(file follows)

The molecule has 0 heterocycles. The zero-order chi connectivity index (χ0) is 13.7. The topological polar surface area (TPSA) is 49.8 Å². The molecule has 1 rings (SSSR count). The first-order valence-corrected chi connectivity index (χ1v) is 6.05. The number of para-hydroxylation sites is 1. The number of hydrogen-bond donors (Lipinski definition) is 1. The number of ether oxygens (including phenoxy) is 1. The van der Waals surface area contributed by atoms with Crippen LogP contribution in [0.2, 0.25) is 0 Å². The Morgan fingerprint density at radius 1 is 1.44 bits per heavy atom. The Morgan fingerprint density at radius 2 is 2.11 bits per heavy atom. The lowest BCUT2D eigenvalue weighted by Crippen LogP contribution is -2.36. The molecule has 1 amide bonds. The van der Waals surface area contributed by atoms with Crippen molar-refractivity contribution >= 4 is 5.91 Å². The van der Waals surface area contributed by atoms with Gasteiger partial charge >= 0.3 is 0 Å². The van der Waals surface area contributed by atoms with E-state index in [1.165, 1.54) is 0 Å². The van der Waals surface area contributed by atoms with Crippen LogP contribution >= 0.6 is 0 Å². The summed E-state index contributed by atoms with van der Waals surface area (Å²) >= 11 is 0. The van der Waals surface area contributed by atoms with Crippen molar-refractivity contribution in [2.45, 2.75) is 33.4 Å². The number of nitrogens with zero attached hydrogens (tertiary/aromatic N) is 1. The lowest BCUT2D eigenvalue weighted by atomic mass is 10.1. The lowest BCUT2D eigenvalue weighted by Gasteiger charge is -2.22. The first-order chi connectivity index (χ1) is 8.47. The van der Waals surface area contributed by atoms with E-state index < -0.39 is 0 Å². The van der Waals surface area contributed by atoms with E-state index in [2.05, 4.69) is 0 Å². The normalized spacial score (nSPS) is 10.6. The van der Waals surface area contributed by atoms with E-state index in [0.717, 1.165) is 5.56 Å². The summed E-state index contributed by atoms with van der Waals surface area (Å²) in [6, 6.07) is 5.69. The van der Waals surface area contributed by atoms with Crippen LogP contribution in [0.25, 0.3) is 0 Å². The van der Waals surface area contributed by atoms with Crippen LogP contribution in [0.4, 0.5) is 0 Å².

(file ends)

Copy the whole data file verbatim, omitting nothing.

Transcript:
The molecule has 0 heterocycles. The zero-order chi connectivity index (χ0) is 13.7. The topological polar surface area (TPSA) is 49.8 Å². The molecule has 1 rings (SSSR count). The first-order valence-corrected chi connectivity index (χ1v) is 6.05. The number of para-hydroxylation sites is 1. The number of hydrogen-bond donors (Lipinski definition) is 1. The number of ether oxygens (including phenoxy) is 1. The van der Waals surface area contributed by atoms with Crippen LogP contribution in [0.2, 0.25) is 0 Å². The Morgan fingerprint density at radius 1 is 1.44 bits per heavy atom. The Morgan fingerprint density at radius 2 is 2.11 bits per heavy atom. The lowest BCUT2D eigenvalue weighted by Crippen LogP contribution is -2.36. The molecule has 1 amide bonds. The van der Waals surface area contributed by atoms with Crippen molar-refractivity contribution >= 4 is 5.91 Å². The van der Waals surface area contributed by atoms with Gasteiger partial charge >= 0.3 is 0 Å². The van der Waals surface area contributed by atoms with E-state index in [1.165, 1.54) is 0 Å². The van der Waals surface area contributed by atoms with Crippen LogP contribution >= 0.6 is 0 Å². The summed E-state index contributed by atoms with van der Waals surface area (Å²) >= 11 is 0. The van der Waals surface area contributed by atoms with Crippen molar-refractivity contribution in [2.45, 2.75) is 33.4 Å². The number of nitrogens with zero attached hydrogens (tertiary/aromatic N) is 1. The lowest BCUT2D eigenvalue weighted by atomic mass is 10.1. The lowest BCUT2D eigenvalue weighted by Gasteiger charge is -2.22. The first-order chi connectivity index (χ1) is 8.47. The van der Waals surface area contributed by atoms with E-state index < -0.39 is 0 Å². The van der Waals surface area contributed by atoms with E-state index in [2.05, 4.69) is 0 Å². The normalized spacial score (nSPS) is 10.6. The van der Waals surface area contributed by atoms with E-state index in [0.717, 1.165) is 5.56 Å². The summed E-state index contributed by atoms with van der Waals surface area (Å²) in [6, 6.07) is 5.69. The van der Waals surface area contributed by atoms with Crippen LogP contribution in [0.25, 0.3) is 0 Å². The van der Waals surface area contributed by atoms with Crippen LogP contribution in [0.4, 0.5) is 0 Å².